Peter striking Malchus with the sword reveals his courage but also his misunderstanding of Jesus’ purpose. As one of Jesus’ closest disciples, Peter had seen His miracles and heard His teachings. But he still failed to grasp that Jesus must die to fulfill His mission. Peter took matters into his own hands to try to “rescue” Jesus.

How Did Jesus Respond to Peter’s Act of Violence?

How did Jesus react when Peter recklessly cut off Malchus’ ear? All four Gospels record Jesus immediately telling Peter to stop and put away his sword. Here is how the Gospel writers describe Jesus’ response:

But Jesus asked him, “Judas, are you betraying the Son of Man with a kiss?” When Jesus’ followers saw what was going to happen, they said, “Lord, should we strike with our swords?” And one of them struck the servant of the high priest, cutting off his right ear. But Jesus answered, “No more of this!” And he touched the man’s ear and healed him. (Luke 22:48-51)

Then Simon Peter, who had a sword, drew it and struck the high priest’s servant, cutting off his right ear. (The servant’s name was Malchus.) Jesus commanded Peter, “Put your sword away! Shall I not drink the cup the Father has given me?” (John 18:10-11)

And one of those who stood by drew his sword and struck the servant of the high priest and cut off his ear. And Jesus said to him, “Put your sword back into its place. For all who take the sword will perish by the sword.” (Matthew 26:51-52)

The consistent message across the Gospels is that Jesus rebuked Peter for attempting to defend Him through violence. He commanded Peter to stand down and not attempt to stop His arrest and crucifixion. Jesus affirmed that He would “drink the cup the Father has given me”, meaning He would submit to the suffering ahead to fulfill God’s plan on the cross.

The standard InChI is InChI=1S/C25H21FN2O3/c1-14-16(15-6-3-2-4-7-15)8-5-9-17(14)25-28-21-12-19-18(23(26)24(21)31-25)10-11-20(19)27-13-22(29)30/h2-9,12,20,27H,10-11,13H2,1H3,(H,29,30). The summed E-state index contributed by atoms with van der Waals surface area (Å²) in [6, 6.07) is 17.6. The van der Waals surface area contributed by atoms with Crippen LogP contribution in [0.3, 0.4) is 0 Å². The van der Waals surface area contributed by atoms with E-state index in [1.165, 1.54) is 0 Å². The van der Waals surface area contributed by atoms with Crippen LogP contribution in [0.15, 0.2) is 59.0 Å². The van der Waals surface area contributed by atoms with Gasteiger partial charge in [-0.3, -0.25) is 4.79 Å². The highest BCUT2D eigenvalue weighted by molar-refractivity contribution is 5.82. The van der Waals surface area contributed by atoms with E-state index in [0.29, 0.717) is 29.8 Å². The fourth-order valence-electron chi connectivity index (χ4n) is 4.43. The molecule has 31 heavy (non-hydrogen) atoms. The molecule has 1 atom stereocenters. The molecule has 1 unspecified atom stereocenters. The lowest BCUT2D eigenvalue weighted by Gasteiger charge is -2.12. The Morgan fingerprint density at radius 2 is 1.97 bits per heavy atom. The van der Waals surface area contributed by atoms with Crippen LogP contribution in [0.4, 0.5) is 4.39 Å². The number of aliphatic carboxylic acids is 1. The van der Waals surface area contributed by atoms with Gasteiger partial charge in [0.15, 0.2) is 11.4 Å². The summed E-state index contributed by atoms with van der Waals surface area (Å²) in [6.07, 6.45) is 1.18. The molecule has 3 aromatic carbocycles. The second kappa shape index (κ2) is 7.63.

Key truths we learn about Jesus from this incident

Jesus’ response to Peter drawing his sword reveals vital truths about who Jesus is and His mission:

  1. Jesus is committed to nonviolence. He told Peter explicitly to put away his sword. Jesus rejected the use of violence to accomplish His purposes.
  2. Jesus is sovereign over the situation. No one could lay a hand on Jesus unless He allowed it to fulfill Scripture.
  3. Jesus embraces His suffering. He submitted to being “drinking the cup” of crucifixion for our salvation.
  4. Jesus has compassion even for His enemies. He healed Malchus even though he came to arrest Him.

Jesus was fully in control even when being arrested. He rebuked Peter’s brazen attack while also showing grace to Malchus. This exemplified His teaching to “love your enemies and pray for those who persecute you” (Matthew 5:44).